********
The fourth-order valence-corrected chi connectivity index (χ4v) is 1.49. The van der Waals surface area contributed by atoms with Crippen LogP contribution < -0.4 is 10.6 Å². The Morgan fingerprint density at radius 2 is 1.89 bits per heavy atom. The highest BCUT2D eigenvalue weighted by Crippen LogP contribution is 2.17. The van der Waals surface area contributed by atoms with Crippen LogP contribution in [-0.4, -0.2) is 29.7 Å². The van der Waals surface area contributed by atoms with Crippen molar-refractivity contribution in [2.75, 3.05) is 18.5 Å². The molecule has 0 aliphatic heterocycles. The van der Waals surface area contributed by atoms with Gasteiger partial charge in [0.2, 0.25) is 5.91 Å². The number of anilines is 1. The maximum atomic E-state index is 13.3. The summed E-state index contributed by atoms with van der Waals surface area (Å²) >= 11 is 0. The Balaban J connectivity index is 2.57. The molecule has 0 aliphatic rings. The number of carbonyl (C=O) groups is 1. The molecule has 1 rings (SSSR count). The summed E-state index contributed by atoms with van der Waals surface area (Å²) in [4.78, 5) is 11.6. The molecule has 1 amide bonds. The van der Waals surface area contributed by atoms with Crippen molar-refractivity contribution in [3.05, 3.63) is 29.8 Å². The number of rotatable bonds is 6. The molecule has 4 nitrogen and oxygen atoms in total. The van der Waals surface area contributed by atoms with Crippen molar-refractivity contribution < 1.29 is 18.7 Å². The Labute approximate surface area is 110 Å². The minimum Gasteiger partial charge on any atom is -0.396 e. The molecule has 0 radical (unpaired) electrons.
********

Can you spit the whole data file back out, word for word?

The fourth-order valence-corrected chi connectivity index (χ4v) is 1.49. The van der Waals surface area contributed by atoms with Crippen LogP contribution < -0.4 is 10.6 Å². The Morgan fingerprint density at radius 2 is 1.89 bits per heavy atom. The highest BCUT2D eigenvalue weighted by Crippen LogP contribution is 2.17. The van der Waals surface area contributed by atoms with Crippen LogP contribution in [-0.4, -0.2) is 29.7 Å². The van der Waals surface area contributed by atoms with Crippen molar-refractivity contribution in [2.75, 3.05) is 18.5 Å². The molecule has 0 aliphatic heterocycles. The van der Waals surface area contributed by atoms with Gasteiger partial charge in [0.2, 0.25) is 5.91 Å². The number of anilines is 1. The maximum atomic E-state index is 13.3. The summed E-state index contributed by atoms with van der Waals surface area (Å²) >= 11 is 0. The Balaban J connectivity index is 2.57. The molecule has 0 aliphatic rings. The number of carbonyl (C=O) groups is 1. The molecule has 1 rings (SSSR count). The summed E-state index contributed by atoms with van der Waals surface area (Å²) in [4.78, 5) is 11.6. The molecule has 1 amide bonds. The van der Waals surface area contributed by atoms with Crippen molar-refractivity contribution in [3.05, 3.63) is 29.8 Å². The number of rotatable bonds is 6. The molecule has 4 nitrogen and oxygen atoms in total. The van der Waals surface area contributed by atoms with Crippen molar-refractivity contribution < 1.29 is 18.7 Å². The Labute approximate surface area is 110 Å². The minimum Gasteiger partial charge on any atom is -0.396 e. The molecule has 0 radical (unpaired) electrons.